This means that your ad was probably able to play because you did provide an user-gesture to the main page.

Now, note that Safari and Mobile Chrome have stricter rules than that, and will require you to actually trigger at least once the play() method programmatically on the <video> or <audio> element from the user-event handler itself.

btn.onclick = e => {
  // mark our MediaElement as user-approved
  // now we can do whatever we want at any time with this MediaElement
  setTimeout(()=> vid.play(), 3000);
<button id="btn">play in 3s</button>
  src="https://upload.wikimedia.org/wikipedia/commons/transcoded/2/22/Volcano_Lava_Sample.webm/Volcano_Lava_Sample.webm.360p.webm" id="vid"></video>

And if you don't need the audio, then simply don't attach it to your media, a video with only a video track is also allowed to autoplay, and will reduce your user's bandwidth usage.

  • 1
    @JanTuroň no you can't. .play and .pause methods need to be called from the HTMLMediaElement instance directly, or you need to create a bound copy of the method, e.g vid.play.then(vid.pause.bind(vid)), which is not really easier to read than the simple vid.play.then(()=>vid.pause()).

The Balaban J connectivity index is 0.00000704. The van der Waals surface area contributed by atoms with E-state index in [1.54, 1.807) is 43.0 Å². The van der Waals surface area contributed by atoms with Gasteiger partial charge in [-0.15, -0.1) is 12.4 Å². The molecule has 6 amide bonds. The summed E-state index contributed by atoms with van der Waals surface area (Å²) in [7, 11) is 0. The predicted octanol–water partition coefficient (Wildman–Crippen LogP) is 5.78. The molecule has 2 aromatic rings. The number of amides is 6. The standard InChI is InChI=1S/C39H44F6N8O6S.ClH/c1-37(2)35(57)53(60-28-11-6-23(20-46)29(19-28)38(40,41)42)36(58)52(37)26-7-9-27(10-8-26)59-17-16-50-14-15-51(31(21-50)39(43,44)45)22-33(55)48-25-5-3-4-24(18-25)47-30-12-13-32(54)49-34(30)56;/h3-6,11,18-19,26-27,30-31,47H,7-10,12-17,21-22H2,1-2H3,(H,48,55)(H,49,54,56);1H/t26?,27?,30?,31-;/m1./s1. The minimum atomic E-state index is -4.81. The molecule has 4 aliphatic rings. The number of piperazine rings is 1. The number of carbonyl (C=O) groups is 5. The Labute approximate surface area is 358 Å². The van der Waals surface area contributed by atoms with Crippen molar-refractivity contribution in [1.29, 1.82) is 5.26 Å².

– Kaiido
    Aug 27, 2020 at 14:41
  • Could you please check if things are still as you said? I am using chrome and nothing works as you said. For fiddle, I had to click inside the Iframe(not on the video) then "run" to play the video. And snippet is not working too. Apr 13, 2022 at 15:50

In my case, I had to do this

 // Initialization in the dom
 // Consider the muted attribute
 <audio id="notification" src="path/to/sound.mp3" muted></audio>

 // in the js code unmute the audio once the event happened
 document.getElementById('notification').muted = false;
  • 4
    Não funciona testei no chrome Uncaught (in promise) DOMException: play() failed because the user didn't interact with the document first